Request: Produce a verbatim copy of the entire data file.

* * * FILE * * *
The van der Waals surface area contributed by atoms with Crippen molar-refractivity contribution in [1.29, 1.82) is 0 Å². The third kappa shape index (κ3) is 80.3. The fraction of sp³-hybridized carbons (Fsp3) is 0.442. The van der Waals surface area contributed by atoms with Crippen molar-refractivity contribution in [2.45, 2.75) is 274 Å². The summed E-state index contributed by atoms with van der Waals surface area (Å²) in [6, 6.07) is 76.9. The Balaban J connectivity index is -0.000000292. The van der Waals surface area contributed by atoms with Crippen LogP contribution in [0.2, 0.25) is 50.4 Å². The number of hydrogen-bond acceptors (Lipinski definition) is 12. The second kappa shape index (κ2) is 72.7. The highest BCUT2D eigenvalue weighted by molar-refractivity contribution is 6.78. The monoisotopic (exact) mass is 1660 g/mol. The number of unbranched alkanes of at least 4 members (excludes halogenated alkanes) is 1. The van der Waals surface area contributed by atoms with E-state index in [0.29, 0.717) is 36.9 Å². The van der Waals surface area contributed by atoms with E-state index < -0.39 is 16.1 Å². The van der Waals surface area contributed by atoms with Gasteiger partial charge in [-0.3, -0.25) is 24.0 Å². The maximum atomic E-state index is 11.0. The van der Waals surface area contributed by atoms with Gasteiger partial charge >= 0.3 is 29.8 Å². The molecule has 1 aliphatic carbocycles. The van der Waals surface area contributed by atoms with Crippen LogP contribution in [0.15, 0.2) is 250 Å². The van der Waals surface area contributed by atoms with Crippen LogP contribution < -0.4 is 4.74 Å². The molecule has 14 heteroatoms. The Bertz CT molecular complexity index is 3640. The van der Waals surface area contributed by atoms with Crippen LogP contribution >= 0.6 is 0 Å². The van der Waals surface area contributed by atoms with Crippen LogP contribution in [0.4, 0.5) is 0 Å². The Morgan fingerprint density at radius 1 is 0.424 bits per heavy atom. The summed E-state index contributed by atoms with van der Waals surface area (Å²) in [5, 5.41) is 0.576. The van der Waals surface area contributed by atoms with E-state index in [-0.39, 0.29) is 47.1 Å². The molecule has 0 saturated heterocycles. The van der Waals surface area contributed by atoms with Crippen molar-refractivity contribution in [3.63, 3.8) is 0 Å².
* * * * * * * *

The van der Waals surface area contributed by atoms with Crippen molar-refractivity contribution in [1.29, 1.82) is 0 Å². The third kappa shape index (κ3) is 80.3. The fraction of sp³-hybridized carbons (Fsp3) is 0.442. The van der Waals surface area contributed by atoms with Crippen molar-refractivity contribution in [2.45, 2.75) is 274 Å². The summed E-state index contributed by atoms with van der Waals surface area (Å²) in [6, 6.07) is 76.9. The Balaban J connectivity index is -0.000000292. The van der Waals surface area contributed by atoms with Crippen LogP contribution in [0.2, 0.25) is 50.4 Å². The number of hydrogen-bond acceptors (Lipinski definition) is 12. The second kappa shape index (κ2) is 72.7. The highest BCUT2D eigenvalue weighted by molar-refractivity contribution is 6.78. The monoisotopic (exact) mass is 1660 g/mol. The number of unbranched alkanes of at least 4 members (excludes halogenated alkanes) is 1. The van der Waals surface area contributed by atoms with E-state index in [0.29, 0.717) is 36.9 Å². The van der Waals surface area contributed by atoms with E-state index < -0.39 is 16.1 Å². The van der Waals surface area contributed by atoms with Gasteiger partial charge in [-0.3, -0.25) is 24.0 Å². The maximum atomic E-state index is 11.0. The van der Waals surface area contributed by atoms with Gasteiger partial charge >= 0.3 is 29.8 Å². The molecule has 1 aliphatic carbocycles. The van der Waals surface area contributed by atoms with Crippen LogP contribution in [0.15, 0.2) is 250 Å². The van der Waals surface area contributed by atoms with Crippen LogP contribution < -0.4 is 4.74 Å². The molecule has 14 heteroatoms. The Bertz CT molecular complexity index is 3640. The van der Waals surface area contributed by atoms with Crippen LogP contribution >= 0.6 is 0 Å². The van der Waals surface area contributed by atoms with Crippen LogP contribution in [0.4, 0.5) is 0 Å². The Morgan fingerprint density at radius 1 is 0.424 bits per heavy atom. The summed E-state index contributed by atoms with van der Waals surface area (Å²) in [5, 5.41) is 0.576. The van der Waals surface area contributed by atoms with E-state index in [-0.39, 0.29) is 47.1 Å². The molecule has 0 saturated heterocycles. The van der Waals surface area contributed by atoms with Crippen molar-refractivity contribution in [3.63, 3.8) is 0 Å².